Transcript of Dr Karen William’s passionate plea to criminalise coercive control delivered to the NSW Parliamentary Inquiry on 23 Feb

This speech features in the news here and here.

Audio is on youtube here and here.

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As Psychiatrists, we deal with the survivors of family violence every single day.
We see the consequences in PTSD, depression, anxiety, self harming and suicide.
We know, intimately that domestic & family violence is not like other kinds of violence.

As much as we want to treat it the same as that of an assault at a pub, or in a brawl, domestic abuse is a vastly different beast.
The problem we have is that the systems we have traditionally used to manage violence, was designed for the other kind.

When someone hits their partner for example, it is different to when a stranger punches an innocent bystander.
It is much more complex. The innocent bystander does not share a bank account, with the person who hurt them.

The innocent bystander can stand up in court, & report what happened, freely knowing that the person that hurt them has no reason to hurt them again. The innocent bystander has not spent years being threatened & degraded by the person sitting opposite them.

The innocent bystander does not have to leave their children with someone they know to be dangerous.

In the discourse around CC, I keep hearing people talk about how it would be difficult to legislate CC because there are no injuries, there are no bruises they say…no broken bones

But I will argue that. There are tools involved in coercive control. There are predictable behaviours used by abusers that I can elaborate on. There are neurobiological changes or injuries that can be seen and measured.

You can’t fake being coercively controlled easily at all. The process of CC is an active one, well planned & sustained. In fact, it continues all of the time, even if there is physical distance between them. It is this behaviour that we suggest needs to be made illegal.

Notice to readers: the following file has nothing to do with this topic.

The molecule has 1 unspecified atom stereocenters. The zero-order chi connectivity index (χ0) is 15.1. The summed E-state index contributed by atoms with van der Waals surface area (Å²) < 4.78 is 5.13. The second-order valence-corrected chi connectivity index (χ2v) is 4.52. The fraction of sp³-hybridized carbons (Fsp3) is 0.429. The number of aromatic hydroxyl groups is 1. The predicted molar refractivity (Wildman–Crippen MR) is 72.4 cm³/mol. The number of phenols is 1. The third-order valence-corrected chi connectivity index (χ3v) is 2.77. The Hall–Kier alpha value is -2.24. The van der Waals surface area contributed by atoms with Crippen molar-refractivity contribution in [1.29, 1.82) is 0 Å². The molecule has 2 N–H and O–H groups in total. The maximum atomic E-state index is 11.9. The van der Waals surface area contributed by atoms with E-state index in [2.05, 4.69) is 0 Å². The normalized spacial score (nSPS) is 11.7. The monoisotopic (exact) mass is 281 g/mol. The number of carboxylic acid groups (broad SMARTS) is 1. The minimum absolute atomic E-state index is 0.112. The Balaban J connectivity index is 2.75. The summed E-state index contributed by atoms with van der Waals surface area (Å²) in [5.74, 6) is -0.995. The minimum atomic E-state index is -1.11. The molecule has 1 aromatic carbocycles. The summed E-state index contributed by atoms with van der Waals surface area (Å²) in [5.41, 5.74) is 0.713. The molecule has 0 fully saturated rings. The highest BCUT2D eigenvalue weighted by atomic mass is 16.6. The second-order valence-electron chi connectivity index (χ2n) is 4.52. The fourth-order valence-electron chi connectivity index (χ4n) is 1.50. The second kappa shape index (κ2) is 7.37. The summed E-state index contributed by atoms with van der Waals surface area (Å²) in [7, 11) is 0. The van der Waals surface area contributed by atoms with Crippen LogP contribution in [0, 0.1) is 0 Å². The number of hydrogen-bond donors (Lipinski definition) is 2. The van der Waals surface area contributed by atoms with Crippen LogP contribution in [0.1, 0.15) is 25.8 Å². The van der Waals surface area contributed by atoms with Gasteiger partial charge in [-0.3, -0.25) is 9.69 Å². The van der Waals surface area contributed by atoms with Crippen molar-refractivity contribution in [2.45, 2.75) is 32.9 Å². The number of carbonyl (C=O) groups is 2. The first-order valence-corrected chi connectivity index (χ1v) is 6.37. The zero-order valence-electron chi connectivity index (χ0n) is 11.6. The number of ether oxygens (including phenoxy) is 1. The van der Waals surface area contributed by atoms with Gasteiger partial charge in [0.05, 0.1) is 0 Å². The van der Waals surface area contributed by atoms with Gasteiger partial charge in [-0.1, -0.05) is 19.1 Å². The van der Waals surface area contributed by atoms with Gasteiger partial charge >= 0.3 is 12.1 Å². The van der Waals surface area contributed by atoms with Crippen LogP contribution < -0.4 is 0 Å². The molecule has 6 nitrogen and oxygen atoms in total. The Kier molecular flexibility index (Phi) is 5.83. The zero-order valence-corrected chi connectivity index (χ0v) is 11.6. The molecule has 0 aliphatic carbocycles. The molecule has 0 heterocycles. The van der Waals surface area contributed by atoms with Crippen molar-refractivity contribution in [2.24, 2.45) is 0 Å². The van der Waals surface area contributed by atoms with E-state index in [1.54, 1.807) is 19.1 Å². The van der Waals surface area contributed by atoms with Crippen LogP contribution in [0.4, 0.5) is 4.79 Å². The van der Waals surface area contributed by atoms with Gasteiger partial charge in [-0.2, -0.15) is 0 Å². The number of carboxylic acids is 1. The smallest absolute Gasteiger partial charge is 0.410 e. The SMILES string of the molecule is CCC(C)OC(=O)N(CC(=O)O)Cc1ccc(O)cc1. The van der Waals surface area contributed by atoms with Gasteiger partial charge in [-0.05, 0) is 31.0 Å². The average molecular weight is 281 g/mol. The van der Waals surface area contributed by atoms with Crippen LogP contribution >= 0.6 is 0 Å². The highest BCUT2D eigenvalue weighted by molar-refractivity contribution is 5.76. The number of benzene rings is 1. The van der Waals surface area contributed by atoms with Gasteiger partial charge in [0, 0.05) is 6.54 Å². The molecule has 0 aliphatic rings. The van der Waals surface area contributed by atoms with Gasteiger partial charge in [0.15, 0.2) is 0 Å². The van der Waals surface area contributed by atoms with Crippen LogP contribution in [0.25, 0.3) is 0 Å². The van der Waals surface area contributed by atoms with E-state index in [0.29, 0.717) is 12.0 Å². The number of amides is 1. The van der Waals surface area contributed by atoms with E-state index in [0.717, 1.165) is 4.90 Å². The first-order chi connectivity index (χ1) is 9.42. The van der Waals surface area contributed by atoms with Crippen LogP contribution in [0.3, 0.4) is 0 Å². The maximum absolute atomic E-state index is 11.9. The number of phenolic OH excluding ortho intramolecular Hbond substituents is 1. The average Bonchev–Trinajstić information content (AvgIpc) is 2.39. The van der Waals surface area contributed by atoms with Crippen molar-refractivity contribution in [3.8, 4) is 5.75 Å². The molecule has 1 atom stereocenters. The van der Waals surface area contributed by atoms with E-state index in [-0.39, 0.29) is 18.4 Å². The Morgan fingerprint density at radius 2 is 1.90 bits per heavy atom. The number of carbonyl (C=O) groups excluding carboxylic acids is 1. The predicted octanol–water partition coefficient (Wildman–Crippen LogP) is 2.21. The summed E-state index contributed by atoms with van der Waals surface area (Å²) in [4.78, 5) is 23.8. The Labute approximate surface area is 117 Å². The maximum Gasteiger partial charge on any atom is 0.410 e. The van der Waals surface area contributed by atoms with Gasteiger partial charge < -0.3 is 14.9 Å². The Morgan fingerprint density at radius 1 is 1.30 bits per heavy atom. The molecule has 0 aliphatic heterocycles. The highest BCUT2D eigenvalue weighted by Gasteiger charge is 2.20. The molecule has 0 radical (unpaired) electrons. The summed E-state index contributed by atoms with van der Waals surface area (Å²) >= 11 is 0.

That the injuries of coercive control are more dangerous, long standing & life threatening than most of the physical injuries we may see in domestic violence. These injuries can last a lifetime & result in huge economic costs well after the relationship has ended.

Unfortunately our legal system as it stands, perpetuates fear & exacerbates the state of helplessness that coercive control induces. A system that repeatedly fails to keep victims safe despite the fact that there is a clearly defined & known perpetrator, this is a failure.

The fact that we do not have a deterrent at all for coercive controlling behaviour is what allows it to spiral out of control.
Almost every survivor & clinician will describe how it starts insidiously and slowly and progressively worsens.

The more the perpetrators get away with, the more obsessed with the control they get.
Legislation on criminalisation will act as a deterrent to this.

I will also argue that to leave the system as it is now, to leave victims with absolutely no legal pathway to escape this behaviour is not only negligent but an act of complicity in the ongoing abuses of women and children.

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